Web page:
Testing procedures are outlined in Section 4095. Because many gun locks are padlock styled, the ASTM Standard Performance Specification for Padlocks is incorporated into Section 4095. No other standards drafted by a recognized standards organization are incorporated into this section.


As a result, every firearms safety device, whether lock box, gun cabinet, wall safe, trigger lock, or other device, is subject to a series of tests designed specifically for padlocks.

Testing is intended to replicate forces exerted through the use of common household tools for approximately ten minutes. However, the definition of “common household tools” in Section 4082, subsection (d), describes a random, limited assortment. Screwdrivers, for example, are defined as being “8 to 10 inches in length, flathead or Phillips, flathead sizes up to 5/8 inches,” excluding many smaller, commonly used screwdrivers. Crescent wrenches are limited to being 10 inches in length, though 6 and 8-inch crescent wrenches are also commonly used. (“Crescent” is actually a brand name. The tool referred to in the statute is likely an adjustable wrench.) Drills are limited to “1/3 horsepower corded/9.6 volt cordless,” which speaks to how old the statute is.

In addition to describing the conditions under which tests are performed (at temperatures between 16 and 27 degrees Celsius, with a primed case installed in a locked firearm, etc.), Section 4095 describes a series of tests to be performed on padlocks. A tensile loading device is used to test a lock’s resistance to being pulled open. A shock impactor is used to test a lock’s resistance to impact. A shackle-cutting fixture is used test a padlock’s shackle or cable.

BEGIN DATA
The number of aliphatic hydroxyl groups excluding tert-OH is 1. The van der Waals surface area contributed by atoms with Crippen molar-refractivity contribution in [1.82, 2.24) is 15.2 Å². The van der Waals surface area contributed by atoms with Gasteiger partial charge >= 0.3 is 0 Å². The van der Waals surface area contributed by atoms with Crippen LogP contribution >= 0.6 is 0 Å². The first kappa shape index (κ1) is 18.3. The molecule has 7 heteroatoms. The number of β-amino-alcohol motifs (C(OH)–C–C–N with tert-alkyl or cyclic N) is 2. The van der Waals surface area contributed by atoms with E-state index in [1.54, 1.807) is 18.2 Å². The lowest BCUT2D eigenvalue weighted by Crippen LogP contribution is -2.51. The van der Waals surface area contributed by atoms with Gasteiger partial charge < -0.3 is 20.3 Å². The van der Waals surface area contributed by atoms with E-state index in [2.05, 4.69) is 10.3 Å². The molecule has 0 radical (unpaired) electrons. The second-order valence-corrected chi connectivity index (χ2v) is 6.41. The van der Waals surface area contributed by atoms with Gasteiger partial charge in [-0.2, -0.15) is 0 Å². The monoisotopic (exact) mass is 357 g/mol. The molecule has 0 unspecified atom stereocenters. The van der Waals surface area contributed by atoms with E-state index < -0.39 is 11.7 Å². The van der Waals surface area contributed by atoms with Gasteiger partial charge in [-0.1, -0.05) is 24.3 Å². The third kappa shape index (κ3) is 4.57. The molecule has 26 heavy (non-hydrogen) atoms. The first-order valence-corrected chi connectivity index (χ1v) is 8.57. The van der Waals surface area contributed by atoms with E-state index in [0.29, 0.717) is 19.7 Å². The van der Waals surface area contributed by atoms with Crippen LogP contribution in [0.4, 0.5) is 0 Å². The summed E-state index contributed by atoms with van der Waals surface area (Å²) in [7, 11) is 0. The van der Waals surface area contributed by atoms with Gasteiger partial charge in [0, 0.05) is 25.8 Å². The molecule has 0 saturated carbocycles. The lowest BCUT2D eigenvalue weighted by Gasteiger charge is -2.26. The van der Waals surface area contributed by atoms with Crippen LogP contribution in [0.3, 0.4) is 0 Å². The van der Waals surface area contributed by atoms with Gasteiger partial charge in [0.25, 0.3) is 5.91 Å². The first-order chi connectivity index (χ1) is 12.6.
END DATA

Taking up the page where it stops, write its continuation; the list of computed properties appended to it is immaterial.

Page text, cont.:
Only subsection (e) describes tests for what it calls “lock box type devices.” Lock boxes are dropped onto a concrete slab. They are dropped from a height of one meter plus one centimeter with the locking mechanism facing up and with the locking mechanism facing down.

This is the only test designed specifically for lock boxes, which reveals how little thought was given to lock-box design. A bewildering number of latching mechanisms have been designed for lock boxes, though these mechanisms are not described in any standards. Legally, they do not exist. Therefore, they are subject to no testing.

The AmazonBasics PS75EF,

defective and CA DOJ approved

Following these examinations, the lab submits test results to California’s DOJ, which performs no additional testing. Approved devices are then listed on California’s Roster of Approved Firearms Safety Devices, which includes gun cabinets, cabinet locks, lock boxes, padlocks, safes, trigger locks, and wall safes. Again, the diverse items on this list are all subject to the same tests designed for padlocks.